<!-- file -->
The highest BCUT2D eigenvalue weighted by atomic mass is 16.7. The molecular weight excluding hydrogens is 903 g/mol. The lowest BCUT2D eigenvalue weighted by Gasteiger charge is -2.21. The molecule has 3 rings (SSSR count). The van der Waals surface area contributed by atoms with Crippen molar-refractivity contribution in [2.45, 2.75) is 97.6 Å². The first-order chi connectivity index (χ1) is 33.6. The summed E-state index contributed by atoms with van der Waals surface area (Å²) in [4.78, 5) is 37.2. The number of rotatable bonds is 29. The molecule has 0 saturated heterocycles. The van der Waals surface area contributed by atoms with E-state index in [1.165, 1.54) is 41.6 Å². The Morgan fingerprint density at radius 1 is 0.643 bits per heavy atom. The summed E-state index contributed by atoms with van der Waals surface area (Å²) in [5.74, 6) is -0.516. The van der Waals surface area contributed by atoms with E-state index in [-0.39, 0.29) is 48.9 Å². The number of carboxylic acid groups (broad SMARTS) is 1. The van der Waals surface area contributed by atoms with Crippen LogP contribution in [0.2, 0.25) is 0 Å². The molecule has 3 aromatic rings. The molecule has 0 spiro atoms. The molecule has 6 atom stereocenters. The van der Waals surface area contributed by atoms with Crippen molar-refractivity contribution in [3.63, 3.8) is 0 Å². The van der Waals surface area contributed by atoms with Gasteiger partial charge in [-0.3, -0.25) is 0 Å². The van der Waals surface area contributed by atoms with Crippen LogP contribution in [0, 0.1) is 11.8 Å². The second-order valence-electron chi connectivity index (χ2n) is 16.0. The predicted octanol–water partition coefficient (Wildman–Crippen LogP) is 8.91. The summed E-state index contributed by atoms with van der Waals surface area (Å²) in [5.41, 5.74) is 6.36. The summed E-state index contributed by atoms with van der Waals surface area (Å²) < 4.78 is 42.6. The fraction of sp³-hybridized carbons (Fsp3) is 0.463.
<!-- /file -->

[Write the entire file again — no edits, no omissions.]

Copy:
The highest BCUT2D eigenvalue weighted by atomic mass is 16.7. The molecular weight excluding hydrogens is 903 g/mol. The lowest BCUT2D eigenvalue weighted by Gasteiger charge is -2.21. The molecule has 3 rings (SSSR count). The van der Waals surface area contributed by atoms with Crippen molar-refractivity contribution in [2.45, 2.75) is 97.6 Å². The first-order chi connectivity index (χ1) is 33.6. The summed E-state index contributed by atoms with van der Waals surface area (Å²) in [4.78, 5) is 37.2. The number of rotatable bonds is 29. The molecule has 0 saturated heterocycles. The van der Waals surface area contributed by atoms with E-state index in [1.165, 1.54) is 41.6 Å². The Morgan fingerprint density at radius 1 is 0.643 bits per heavy atom. The summed E-state index contributed by atoms with van der Waals surface area (Å²) in [5.74, 6) is -0.516. The van der Waals surface area contributed by atoms with E-state index in [-0.39, 0.29) is 48.9 Å². The number of carboxylic acid groups (broad SMARTS) is 1. The van der Waals surface area contributed by atoms with Crippen LogP contribution in [0.2, 0.25) is 0 Å². The molecule has 3 aromatic rings. The molecule has 0 spiro atoms. The molecule has 6 atom stereocenters. The van der Waals surface area contributed by atoms with Crippen molar-refractivity contribution in [3.63, 3.8) is 0 Å². The van der Waals surface area contributed by atoms with Gasteiger partial charge in [-0.3, -0.25) is 0 Å². The van der Waals surface area contributed by atoms with Crippen LogP contribution in [0, 0.1) is 11.8 Å². The second-order valence-electron chi connectivity index (χ2n) is 16.0. The predicted octanol–water partition coefficient (Wildman–Crippen LogP) is 8.91. The summed E-state index contributed by atoms with van der Waals surface area (Å²) in [5.41, 5.74) is 6.36. The summed E-state index contributed by atoms with van der Waals surface area (Å²) < 4.78 is 42.6. The fraction of sp³-hybridized carbons (Fsp3) is 0.463.